shoebill standing up Photo: Heather Paul [CC BY-ND 2.0]/Flickr

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Long-billed curlew

long-billed curlew in water Photo: Jaymi Heimbuch

The long-billed curlew is a North American shorebird that spends winters on the coast and breeds in grasslands. Its long bill is adapted for both places, catching shrimp and crabs living in deep burrows in tidal mudflats, and also snatching up earthworms in pastures. The bill is one of the longest of any shorebird, rivaling that of the far eastern curlew. The female has a longer bill than the male, and hers has a slightly different shape. While the male's bill curves along its entire length, hers is slightly flatter on top with a more pronounced curve at the tip.

long-billed curlew feeding Photo: Jaymi Heimbuch

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Sword-billed hummingbird

sword-billed hummingbird in flight Photo: Rosalie Kreulen/Shutterstock

The sword-billed hummingbird has the longest beak relative to its body size of any bird in the world. In fact, it's the only bird that sometimes has a bill longer than its body. The bill is so long, the hummingbird must groom itself with its feet. It also has to perch with its head tilted at an upward angle to be able to balance. But the upside is it can feed on flowers with particularly long corollas, reaching nectar that is unavailable to other hummingbird species.

sword-billed hummingbird on perch Photo: Mark Caunt/Shutterstock

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Great hornbill

great hornbill profile Photo: Anan Chincho/Shutterstock

The great hornbill is another bird with a particularly impressive bill. This is one of the larger species along with the rhinocerous hornbill. It sports a bright yellow and black casque on top of its already enormous bill. Though it seems to serve no purpose, the hollow casque may be used for sexual selection. And interestingly, the males of the species have been seen head-butting each other with their casques while in flight.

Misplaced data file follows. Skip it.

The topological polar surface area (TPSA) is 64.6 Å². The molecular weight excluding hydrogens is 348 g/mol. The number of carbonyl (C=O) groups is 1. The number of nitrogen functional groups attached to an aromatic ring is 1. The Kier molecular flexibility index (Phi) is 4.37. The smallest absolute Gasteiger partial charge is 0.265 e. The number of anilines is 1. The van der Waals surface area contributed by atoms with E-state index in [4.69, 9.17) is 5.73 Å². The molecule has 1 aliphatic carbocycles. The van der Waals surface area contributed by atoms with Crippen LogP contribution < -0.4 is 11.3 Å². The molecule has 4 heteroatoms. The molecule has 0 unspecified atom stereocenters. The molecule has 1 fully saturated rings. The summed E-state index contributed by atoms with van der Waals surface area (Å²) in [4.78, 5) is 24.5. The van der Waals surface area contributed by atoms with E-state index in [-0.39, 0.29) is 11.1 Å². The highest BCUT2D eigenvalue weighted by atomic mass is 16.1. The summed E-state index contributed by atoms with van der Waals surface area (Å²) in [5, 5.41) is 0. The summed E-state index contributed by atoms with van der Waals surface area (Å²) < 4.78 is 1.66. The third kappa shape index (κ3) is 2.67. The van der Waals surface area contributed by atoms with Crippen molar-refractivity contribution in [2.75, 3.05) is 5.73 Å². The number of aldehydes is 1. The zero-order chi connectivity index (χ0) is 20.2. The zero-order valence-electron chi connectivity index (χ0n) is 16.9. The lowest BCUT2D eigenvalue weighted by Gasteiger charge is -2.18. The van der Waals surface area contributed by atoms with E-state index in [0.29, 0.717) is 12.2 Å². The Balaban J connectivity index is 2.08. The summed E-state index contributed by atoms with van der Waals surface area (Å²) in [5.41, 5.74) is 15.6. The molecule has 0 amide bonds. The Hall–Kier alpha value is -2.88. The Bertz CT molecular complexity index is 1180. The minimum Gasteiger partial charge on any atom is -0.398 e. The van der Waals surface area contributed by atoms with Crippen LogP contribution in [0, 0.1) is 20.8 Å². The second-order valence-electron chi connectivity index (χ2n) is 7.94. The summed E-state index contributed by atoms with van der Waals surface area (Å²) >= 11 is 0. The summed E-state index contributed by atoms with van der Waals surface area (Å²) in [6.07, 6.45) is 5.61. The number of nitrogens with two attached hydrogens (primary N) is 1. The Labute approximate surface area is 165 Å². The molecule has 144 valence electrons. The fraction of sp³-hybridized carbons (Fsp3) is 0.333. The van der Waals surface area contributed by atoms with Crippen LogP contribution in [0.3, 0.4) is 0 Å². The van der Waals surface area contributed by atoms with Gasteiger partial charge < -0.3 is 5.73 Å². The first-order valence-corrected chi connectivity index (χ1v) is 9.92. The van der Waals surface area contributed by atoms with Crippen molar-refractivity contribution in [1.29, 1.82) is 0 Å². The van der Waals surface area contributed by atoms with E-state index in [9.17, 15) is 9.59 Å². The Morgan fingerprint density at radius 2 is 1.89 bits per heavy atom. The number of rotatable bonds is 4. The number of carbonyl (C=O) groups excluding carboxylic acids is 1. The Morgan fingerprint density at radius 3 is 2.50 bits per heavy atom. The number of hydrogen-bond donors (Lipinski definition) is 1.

great hornbil in flight Photo: kajornyot wildlife photography/Shutterstock

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Toco toucan

tocu toucans Photo: Michael Gwyther-Jones [CC BY 2.0]/Flickr

We could never leave out the toco toucan from this list. Its amazing bill accounts for between 30-50% of its entire body surface area. Good for reaching things that would otherwise be too far away, the toucan's bill may also be good for peeling skin from fruit, intimidating other birds, and scaring off predators. However, scaring them is all it could really do. The bill is made of a honeycomb of keratin, so it is not particularly heavy nor strong. But that structure also helps it regulate body temperature. Recent research has suggested that by adjusting blood flow to the bill, toucans can release more body heat and stay cool.

toucan profile Photo: William Warby [CC BY 2.0]/Flickr

toucan hiding There's no hiding for this toucan. (Photo: Martin Pettitt [CC BY 2.0]/Flickr)

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Keel-billed toucan

keel-billed toucan on perch Photo: Grand Velas Riviera Maya [CC BY-SA 2.0]/Flickr

Another species of toucan with a particularly amazing bill is the keel-billed toucan. It has the same functions as the bill of the toco toucan, but adds some rainbow colors in splashy patterns. That's how it gets its alternate name, the rainbow-billed toucan.